Next-gen Porsche Macan will be fully electric model series

February 27, 2019

Porsche has today confirmed the next-gen Macan will be a fully electric vehicle, switching platforms and following in the footsteps of the upcoming Porsche Taycan fully electric sports sedan.

It will be the first fully electric compact SUV from Porsche, jumping from the VW Group MLB platform – currently shared with the Audi Q5 – to the new Premium Platform Electric which is being developed in collaboration with Audi. The platform is set to underpin a range of electric models from both Audi and Porsche from 2021 onward.

Porsche says the decision to switch to electric for the next Macan was made as early as July last year. It was part of a plan to invest more resources into the Leipzig production facility, where the current and future Macan is made, so that it can support the production of more electric vehicles in the future. Oliver Blume, chairman of the board at Porsche, said:

“By 2022 we will be investing more than six billion euros in electric mobility, and by 2025 50 per cent of all new Porsche vehicles could have an electric drive system. Nevertheless, over the next ten years we will focus on a drive mix consisting of even further optimised petrol engines, plug-in hybrid models, and purely electrically operated sports cars.”

Since its Leipzig production facility started operations, with the 2002 Cayenne, the employee count has gone from 259 up to 4000. It now produces over 90,000 Macans every year, sent out to global markets. The company has invested in over 1.3 billion euros in the facility since year 2000.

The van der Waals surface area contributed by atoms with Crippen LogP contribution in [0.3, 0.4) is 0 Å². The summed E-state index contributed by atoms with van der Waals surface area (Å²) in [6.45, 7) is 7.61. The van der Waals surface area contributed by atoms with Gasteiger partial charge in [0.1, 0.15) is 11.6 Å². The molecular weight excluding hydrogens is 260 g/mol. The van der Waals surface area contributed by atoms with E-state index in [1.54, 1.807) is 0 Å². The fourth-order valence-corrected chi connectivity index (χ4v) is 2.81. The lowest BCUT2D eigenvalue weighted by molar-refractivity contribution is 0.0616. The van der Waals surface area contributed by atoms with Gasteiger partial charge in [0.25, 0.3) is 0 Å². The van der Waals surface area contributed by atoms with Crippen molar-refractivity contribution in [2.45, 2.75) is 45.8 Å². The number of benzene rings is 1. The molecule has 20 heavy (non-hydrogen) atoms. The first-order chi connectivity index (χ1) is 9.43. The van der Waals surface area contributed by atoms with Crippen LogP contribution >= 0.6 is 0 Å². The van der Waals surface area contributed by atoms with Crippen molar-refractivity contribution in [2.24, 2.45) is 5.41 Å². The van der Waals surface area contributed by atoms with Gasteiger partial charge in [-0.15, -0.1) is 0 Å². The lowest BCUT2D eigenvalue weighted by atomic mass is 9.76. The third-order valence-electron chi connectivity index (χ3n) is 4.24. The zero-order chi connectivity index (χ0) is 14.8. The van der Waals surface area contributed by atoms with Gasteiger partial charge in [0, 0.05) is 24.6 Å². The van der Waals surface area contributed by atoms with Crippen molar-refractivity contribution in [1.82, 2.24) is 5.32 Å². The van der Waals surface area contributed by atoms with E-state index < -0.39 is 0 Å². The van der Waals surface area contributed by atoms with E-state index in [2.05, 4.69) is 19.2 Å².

Little details are revealed for the next-gen Macan, although Porsche does say it will use technology derived from what’s seen in the Taycan. As such, it will come with an 800V electric system, although the 440kW power output seen in the Taycan will likely be turned down a bit for the SUV.

The next-gen Porsche Macan electric is scheduled to go in to production “at the start of the next decade”. It will follow the launch of the Taycan late this year, and the Taycan Cross Turismo in 2020.

Brett is the editor and founder of PerformanceDrive. He's obsessed with driving, having played with Matchbox cars until he was tall enough to drive a real one. After initially working as a mechanic, Brett earned a degree in journalism and entered media as an editorial assistant at Top Gear Australia magazine. He then worked at CarAdvice.com.au. His dream is to live next door to the Nurburgring in Germany.